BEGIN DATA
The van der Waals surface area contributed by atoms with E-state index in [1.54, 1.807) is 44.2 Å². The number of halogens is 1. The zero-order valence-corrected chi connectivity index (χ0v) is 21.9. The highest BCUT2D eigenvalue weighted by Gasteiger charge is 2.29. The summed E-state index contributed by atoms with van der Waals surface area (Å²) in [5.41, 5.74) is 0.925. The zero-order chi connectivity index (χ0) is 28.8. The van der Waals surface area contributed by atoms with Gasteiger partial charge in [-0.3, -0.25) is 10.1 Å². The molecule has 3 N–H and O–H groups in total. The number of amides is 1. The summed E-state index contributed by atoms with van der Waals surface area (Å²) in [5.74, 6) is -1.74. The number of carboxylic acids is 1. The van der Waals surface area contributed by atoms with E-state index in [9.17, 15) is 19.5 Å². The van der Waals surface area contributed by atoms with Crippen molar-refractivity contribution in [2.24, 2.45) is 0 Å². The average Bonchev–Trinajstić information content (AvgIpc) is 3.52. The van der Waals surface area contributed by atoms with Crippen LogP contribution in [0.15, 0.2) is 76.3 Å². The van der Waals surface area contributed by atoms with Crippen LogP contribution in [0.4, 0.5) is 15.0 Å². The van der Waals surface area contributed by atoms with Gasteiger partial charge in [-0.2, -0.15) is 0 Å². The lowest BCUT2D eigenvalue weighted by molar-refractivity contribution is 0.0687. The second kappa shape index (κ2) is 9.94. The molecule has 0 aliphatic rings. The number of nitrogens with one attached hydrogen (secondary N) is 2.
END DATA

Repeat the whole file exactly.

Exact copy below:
The van der Waals surface area contributed by atoms with E-state index in [1.54, 1.807) is 44.2 Å². The number of halogens is 1. The zero-order valence-corrected chi connectivity index (χ0v) is 21.9. The highest BCUT2D eigenvalue weighted by Gasteiger charge is 2.29. The summed E-state index contributed by atoms with van der Waals surface area (Å²) in [5.41, 5.74) is 0.925. The zero-order chi connectivity index (χ0) is 28.8. The van der Waals surface area contributed by atoms with Gasteiger partial charge in [-0.3, -0.25) is 10.1 Å². The molecule has 3 N–H and O–H groups in total. The number of amides is 1. The summed E-state index contributed by atoms with van der Waals surface area (Å²) in [5.74, 6) is -1.74. The number of carboxylic acids is 1. The van der Waals surface area contributed by atoms with E-state index in [9.17, 15) is 19.5 Å². The van der Waals surface area contributed by atoms with Crippen molar-refractivity contribution in [2.24, 2.45) is 0 Å². The average Bonchev–Trinajstić information content (AvgIpc) is 3.52. The van der Waals surface area contributed by atoms with Crippen LogP contribution in [0.15, 0.2) is 76.3 Å². The van der Waals surface area contributed by atoms with Crippen LogP contribution in [0.4, 0.5) is 15.0 Å². The van der Waals surface area contributed by atoms with Gasteiger partial charge in [-0.2, -0.15) is 0 Å². The lowest BCUT2D eigenvalue weighted by molar-refractivity contribution is 0.0687. The second kappa shape index (κ2) is 9.94. The molecule has 0 aliphatic rings. The number of nitrogens with one attached hydrogen (secondary N) is 2.